A Commonwealth Court judge on Wednesday refused to stop the state from requiring voters to show photo identification in the November election, a decision opponents say they will appeal to the state Supreme Court.
Judge Robert Simpson turned down a bid by voters and groups, such as the NAACP and the League of Women Voters, to block use of the law.
Simpson, a Republican, said he believes the state will administer the first-time program “in a nonpartisan, even-handed way,” and that he was not convinced that the law would disenfranchise qualified voters.
“We will be appealing this decision to the Supreme Court,” said Jennifer Clarke, executive director of the Public Interest Law Firm of Philadelphia. That could happen as soon as Thursday, she said. “We will ask the court to expedite the decision.”
If the request for a temporary injunction fails, law firms challenging Act 18 likely would ask for a permanent injunction, even if that occurs after the election, Clarke said.
Opponents argued the law would block votes by those who don’t have proper ID, although no clear number ever emerged of how many people would be impacted.
“I just can’t believe it,” said Viviette Applewhite, 93, the lead plaintiff in the lawsuit. “Too many people have fought for the right to vote to have it taken away like this.”
Clarke predicted federal challenges as well. The U.S. Justice Department is reviewing Pennsylvania’s law.
“I’d be shocked if they don’t file a lawsuit,” said Katie Goldman of Buchanan Ingersoll, who chairs the Pittsburgh Chapter of the Republican National Lawyers Association.
The Republican-controlled state House and Senate in March sent the bill to Republican Gov. Tom Corbett, who signed it. Supporters say it will safeguard the integrity of elections and prevent fraud.
“Now that the court has upheld the constitutionality of the law, we can continue to focus our attention on ensuring that every Pennsylvania citizen who wants to vote has the identification necessary to make sure their vote counts,” Corbett said in a statement.
Rep. Daryl Metcalfe, R-Cranberry, who sponsored the bill, said Simpson’s ruling was “just and based on the Constitution.” Other Republicans added praise as well.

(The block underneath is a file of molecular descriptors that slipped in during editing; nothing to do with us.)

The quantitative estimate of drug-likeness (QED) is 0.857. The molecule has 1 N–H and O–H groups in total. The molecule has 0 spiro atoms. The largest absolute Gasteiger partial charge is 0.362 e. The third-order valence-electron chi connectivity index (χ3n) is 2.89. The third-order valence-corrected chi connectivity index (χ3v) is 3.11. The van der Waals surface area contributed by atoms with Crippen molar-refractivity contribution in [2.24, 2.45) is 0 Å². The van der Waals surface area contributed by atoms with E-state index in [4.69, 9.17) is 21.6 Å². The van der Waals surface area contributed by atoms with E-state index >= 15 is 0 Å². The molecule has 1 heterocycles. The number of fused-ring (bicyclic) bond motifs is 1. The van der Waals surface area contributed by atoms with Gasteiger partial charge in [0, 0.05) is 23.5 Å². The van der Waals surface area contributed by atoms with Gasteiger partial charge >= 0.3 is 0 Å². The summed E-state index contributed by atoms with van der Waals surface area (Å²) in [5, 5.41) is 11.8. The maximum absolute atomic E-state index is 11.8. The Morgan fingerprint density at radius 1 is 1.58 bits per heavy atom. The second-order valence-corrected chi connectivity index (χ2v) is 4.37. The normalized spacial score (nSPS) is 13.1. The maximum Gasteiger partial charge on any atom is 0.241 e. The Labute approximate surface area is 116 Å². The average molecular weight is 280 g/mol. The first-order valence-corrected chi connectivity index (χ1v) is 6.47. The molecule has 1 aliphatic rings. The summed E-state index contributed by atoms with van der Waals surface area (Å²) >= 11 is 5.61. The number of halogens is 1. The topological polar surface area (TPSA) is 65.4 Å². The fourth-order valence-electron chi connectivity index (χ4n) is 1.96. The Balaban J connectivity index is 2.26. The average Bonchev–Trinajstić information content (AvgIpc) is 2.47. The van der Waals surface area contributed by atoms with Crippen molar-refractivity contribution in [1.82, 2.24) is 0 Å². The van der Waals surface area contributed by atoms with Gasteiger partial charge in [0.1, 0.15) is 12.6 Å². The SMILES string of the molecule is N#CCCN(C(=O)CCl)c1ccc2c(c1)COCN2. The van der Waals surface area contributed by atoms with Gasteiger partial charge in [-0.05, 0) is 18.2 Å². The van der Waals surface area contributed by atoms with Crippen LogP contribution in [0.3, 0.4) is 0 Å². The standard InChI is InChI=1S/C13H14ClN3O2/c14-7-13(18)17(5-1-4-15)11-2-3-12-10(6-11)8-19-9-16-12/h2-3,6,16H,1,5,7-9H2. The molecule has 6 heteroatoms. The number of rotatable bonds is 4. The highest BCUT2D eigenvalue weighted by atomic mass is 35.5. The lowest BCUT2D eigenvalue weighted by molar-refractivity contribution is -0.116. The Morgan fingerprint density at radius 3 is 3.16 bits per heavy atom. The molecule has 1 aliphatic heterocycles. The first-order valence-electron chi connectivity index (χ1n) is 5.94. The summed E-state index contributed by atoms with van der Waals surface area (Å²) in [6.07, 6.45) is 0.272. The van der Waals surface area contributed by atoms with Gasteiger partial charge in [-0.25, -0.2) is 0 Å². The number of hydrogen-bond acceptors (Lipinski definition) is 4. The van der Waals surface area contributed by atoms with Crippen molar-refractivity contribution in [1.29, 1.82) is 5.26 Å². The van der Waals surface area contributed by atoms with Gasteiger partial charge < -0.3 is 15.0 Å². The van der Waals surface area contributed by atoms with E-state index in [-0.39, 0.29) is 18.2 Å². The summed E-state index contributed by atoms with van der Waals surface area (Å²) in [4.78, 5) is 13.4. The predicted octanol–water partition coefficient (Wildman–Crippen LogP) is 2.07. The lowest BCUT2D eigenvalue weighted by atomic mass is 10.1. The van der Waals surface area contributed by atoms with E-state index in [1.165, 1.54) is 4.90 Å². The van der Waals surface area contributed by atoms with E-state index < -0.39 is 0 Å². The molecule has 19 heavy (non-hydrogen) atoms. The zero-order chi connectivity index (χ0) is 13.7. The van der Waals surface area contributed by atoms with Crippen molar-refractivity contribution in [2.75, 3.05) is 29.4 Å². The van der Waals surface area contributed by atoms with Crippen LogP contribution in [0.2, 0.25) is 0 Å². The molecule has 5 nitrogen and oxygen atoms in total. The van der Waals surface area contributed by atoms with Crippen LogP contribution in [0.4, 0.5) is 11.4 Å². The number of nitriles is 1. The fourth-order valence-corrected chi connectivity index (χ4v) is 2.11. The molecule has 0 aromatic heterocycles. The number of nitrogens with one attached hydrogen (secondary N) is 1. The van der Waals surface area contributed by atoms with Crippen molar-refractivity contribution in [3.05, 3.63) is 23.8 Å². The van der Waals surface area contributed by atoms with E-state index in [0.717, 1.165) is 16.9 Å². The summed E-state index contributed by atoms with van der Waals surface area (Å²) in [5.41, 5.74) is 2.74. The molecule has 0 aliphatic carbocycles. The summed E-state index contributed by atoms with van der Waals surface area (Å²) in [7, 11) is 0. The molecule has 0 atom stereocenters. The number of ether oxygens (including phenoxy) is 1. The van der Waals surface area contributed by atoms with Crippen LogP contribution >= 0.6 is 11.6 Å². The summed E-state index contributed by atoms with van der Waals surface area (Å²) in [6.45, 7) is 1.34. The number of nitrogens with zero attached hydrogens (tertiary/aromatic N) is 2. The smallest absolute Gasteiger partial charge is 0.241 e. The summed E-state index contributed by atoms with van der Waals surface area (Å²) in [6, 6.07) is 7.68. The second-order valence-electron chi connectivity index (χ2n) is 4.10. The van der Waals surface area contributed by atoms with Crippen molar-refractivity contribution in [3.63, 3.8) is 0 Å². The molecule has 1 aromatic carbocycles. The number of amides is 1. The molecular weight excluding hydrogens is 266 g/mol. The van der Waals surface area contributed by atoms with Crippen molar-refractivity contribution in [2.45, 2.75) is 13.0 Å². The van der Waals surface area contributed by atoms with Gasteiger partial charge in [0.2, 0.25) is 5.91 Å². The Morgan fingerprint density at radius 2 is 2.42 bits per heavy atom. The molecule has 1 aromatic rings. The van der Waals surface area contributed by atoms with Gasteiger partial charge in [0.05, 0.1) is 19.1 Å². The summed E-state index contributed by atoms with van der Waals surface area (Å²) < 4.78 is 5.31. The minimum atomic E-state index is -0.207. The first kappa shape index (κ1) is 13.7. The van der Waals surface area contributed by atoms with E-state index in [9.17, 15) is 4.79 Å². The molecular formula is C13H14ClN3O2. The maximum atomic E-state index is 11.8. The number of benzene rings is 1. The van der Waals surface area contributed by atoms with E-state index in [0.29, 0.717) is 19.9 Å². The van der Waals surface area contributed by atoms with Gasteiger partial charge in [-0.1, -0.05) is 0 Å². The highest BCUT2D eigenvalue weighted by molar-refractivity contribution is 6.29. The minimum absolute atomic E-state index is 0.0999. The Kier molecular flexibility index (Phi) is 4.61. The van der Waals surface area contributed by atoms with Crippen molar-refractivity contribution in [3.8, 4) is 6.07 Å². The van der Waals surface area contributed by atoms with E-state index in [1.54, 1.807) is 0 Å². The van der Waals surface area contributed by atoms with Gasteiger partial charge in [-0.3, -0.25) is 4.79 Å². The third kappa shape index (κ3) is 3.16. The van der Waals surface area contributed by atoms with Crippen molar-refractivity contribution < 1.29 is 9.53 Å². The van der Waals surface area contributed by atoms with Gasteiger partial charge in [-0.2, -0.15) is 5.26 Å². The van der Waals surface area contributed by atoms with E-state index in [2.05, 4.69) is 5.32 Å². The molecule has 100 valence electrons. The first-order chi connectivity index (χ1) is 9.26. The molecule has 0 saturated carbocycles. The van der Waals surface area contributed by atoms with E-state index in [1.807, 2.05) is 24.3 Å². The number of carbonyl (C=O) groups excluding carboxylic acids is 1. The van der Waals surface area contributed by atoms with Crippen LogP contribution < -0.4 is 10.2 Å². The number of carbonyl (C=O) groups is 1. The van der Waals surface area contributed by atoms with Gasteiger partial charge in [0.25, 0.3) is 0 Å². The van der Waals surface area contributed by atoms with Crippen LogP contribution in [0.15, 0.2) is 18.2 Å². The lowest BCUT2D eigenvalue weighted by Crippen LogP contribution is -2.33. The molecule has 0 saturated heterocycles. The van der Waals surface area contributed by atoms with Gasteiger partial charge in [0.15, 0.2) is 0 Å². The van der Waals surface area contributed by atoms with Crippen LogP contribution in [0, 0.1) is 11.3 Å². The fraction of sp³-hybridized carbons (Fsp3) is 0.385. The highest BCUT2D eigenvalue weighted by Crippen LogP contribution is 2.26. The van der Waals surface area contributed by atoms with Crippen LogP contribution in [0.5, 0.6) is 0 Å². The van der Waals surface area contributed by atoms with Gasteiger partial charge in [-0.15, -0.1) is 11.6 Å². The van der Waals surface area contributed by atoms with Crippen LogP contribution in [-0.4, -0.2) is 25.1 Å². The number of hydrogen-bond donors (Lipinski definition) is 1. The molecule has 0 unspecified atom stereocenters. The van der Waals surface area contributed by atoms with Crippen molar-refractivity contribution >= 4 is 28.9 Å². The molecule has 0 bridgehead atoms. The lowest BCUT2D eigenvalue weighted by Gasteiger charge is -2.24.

“With sensational headlines and half-truths about this legislation being touted by partisan critics, we are fortunate that the Commonwealth Court realized that the sanctity of our elections was at stake — and took appropriate action to protect a cherished right,” said state Republican Party Chairman Rob Gleason.
“The elections in the commonwealth will be on a more level playing field, thanks to voter ID and other recent election reforms,” said House Majority Leader Mike Turzai, R-Bradford Woods.
Allegheny County Democratic Committee Chair Nancy Patton Mills said the local party “will continue to call and door-knock voters to ensure they have the necessary ID and work with them if they do not.”
Democrats complained passage of the law was part of a GOP effort in other states to tamp down the vote of Democratic-leaning, low-income people, seniors and minorities — who would be least likely to have identification — helping Republicans in the election.
They criticized Turzai for telling the Republican State Committee in June that the new law would help Mitt Romney carry Pennsylvania in the presidential election.
“A threat to one person’s right to vote is a threat to all of us,” said House Minority Leader Frank Dermody, D-Oakmont.
Throughout a six-day hearing, estimates varied widely on how many people potentially would not have proper ID, ranging from 78,000 to more than 1 million. Simpson said he rejected attempts by the law’s opponents to “inflate the numbers in various ways.”
Those whose IDs are challenged will be allowed to cast provisional ballots and prove later that they are who they say. Poll workers asked voters for ID during the spring primary but did not require it for voting.
Some opponents still were not convinced.
“Older adults who are currently registered and have voted for years will be denied their most basic right to vote in November simply because they don’t have the right kind of identification in time for the general election,” said AARP Pennsylvania State Director Ivonne Gutiérrez Bucher.
“The court had a chance to intercede the Pennsylvania legislators’ attempt to suppress the vote on Election Day,” said Benjamin Todd Jealous, president and CEO of the national NAACP. “However, with today’s decision and the estimated amount of Pennsylvanians who lack the required photo ID, we will witness a marked decrease in voter turnout and in the number of ballots that will be counted on and after Election Day.”
The best opponents of the law can hope for on appeal is a 4-2 vote on the Supreme Court to block the law, said Heather Heidelbaugh, a Downtown lawyer who has handled high-profile election law cases. But “I think the best they could do is 3-3,” she said.
With Republican Justice Joan Orie Melvin suspended while she awaits trial on corruption charges, the court is divided between three Republicans and three Democrats. In the event of a deadlock, Simpson’s ruling prevails. Chief Justice Ronald Castille, a Republican, bucked partisan labels by siding with Democrats on legislative redistricting and overturning a GOP-crafted plan.